Augustus is our young narrator. He is visiting King's Port, South Carolina, at the request of his Aunt Carola. (She is, in fact, paying for his trip. He's supposed to be diligently researching genealogies and records to see if he can find the "proof" he needs to join her oh-so-exclusive club. Those men and women supposedly descended from royalty. Does he stay on task? What do you think?!) While there, he becomes entangled in a love affair. I'll clarify. He joins a gossip-y group of women who are focusing their attention on John Mayrant. Augustus first impression of John Mayrant is quite interesting. (It is readers' first impression as well.) He is ordering his own wedding cake, a Lady Baltimore cake. He is a bit anxious, a bit shy, a bit nervous. He even forgets to tell the woman at the counter, the baker, the date of his wedding, the date he needs the cake. He has to run back to tell her. Just as she is running to catch him to tell him he's forgotten. As you might guess, as you might imagine, readers see some potential here! The woman is Eliza La Heu. His fiance, Hortense Rieppe, is seen as less than desirable. She's not from the right kind of people, and if she has any money of her own, it's the wrong sort of money. She mixes with the wrong crowds, vacations the wrong places, and smokes! Is this young couple in love? Well, that's the big question, I suppose. And it seems to be everybody's business. Even with this newcomer Augustus getting in the middle of it. Should the engagement be broken? How should it be broken? When should it be broken? Would everyone be better off if it was broken?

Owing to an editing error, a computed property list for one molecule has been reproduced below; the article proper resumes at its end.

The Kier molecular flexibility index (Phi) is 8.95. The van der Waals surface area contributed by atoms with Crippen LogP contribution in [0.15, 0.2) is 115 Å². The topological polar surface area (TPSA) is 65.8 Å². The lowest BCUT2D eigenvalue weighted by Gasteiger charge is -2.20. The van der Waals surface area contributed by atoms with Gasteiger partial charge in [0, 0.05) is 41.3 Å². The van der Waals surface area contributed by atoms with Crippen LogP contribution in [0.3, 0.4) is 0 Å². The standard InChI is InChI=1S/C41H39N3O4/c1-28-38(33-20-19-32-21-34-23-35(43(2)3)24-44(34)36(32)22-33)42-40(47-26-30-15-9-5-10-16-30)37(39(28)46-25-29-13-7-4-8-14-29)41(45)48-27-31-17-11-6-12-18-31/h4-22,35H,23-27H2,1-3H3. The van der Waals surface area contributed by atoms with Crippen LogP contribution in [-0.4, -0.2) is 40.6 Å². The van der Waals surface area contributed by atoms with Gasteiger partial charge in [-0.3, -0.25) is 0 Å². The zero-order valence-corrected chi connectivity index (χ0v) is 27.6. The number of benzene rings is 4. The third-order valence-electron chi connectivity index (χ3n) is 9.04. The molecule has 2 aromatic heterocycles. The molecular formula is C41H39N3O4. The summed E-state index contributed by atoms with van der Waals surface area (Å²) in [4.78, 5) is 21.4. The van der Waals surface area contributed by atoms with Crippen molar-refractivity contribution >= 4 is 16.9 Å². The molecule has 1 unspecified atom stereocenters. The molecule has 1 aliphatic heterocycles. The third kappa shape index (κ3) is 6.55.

So Lady Baltimore is just as much about the break up of a relationship (though readers may have a hard time believing it was love) as it is the start of a new relationship (Eliza and John).

There were many things I found enjoyable in Lady Baltimore. The writing was delightful-and-pleasant. For the most part. When the narrator is discussing race, well, it would be difficult to find charm in that...at all...but when the focus is on society, on social issues, on manners and traditions, courtship, etc., then it is a great way to spend a week. (When it comes to observation and characterization, think Austen or Trollope.)

I was always happy to pick this one back up, yet, there are not any scenes in particular that I can say I loved or loved, loved, loved. (I can still think of some from The Virginian.)


Read The Lady Baltimore
  • If you're looking for fiction set in the South at the turn of the century
  • If you're looking for a little social commentary with your romance
  • If you enjoy slower paced novels with some charm; this one is NOT full of action; it's mostly dialogue. So it might not be for everyone.
  • If you loved The Virginian, yet, are willing to give the author a chance to write a completely different kind of book.

© 2012 Becky Laney of Becky's Book Reviews

0 comments:

Post a Comment

I'm always happy to hear from you! To help fight spam, comment moderation has been set up for posts older than two days. Feel free to ask me questions or ask for recommendations!

Review Policy

I am interested in reviewing books and audio books. This blog focuses on books written for middle grade on up (essentially 10 to a 110). I review middle grade fiction and young adult fiction (aka tween and teen).

I also review adult books.

I read in a variety of genres including realistic fiction, historical fiction, mystery, romance, science fiction, fantasy, literary fiction, and chick lit. (I've read one western to date.)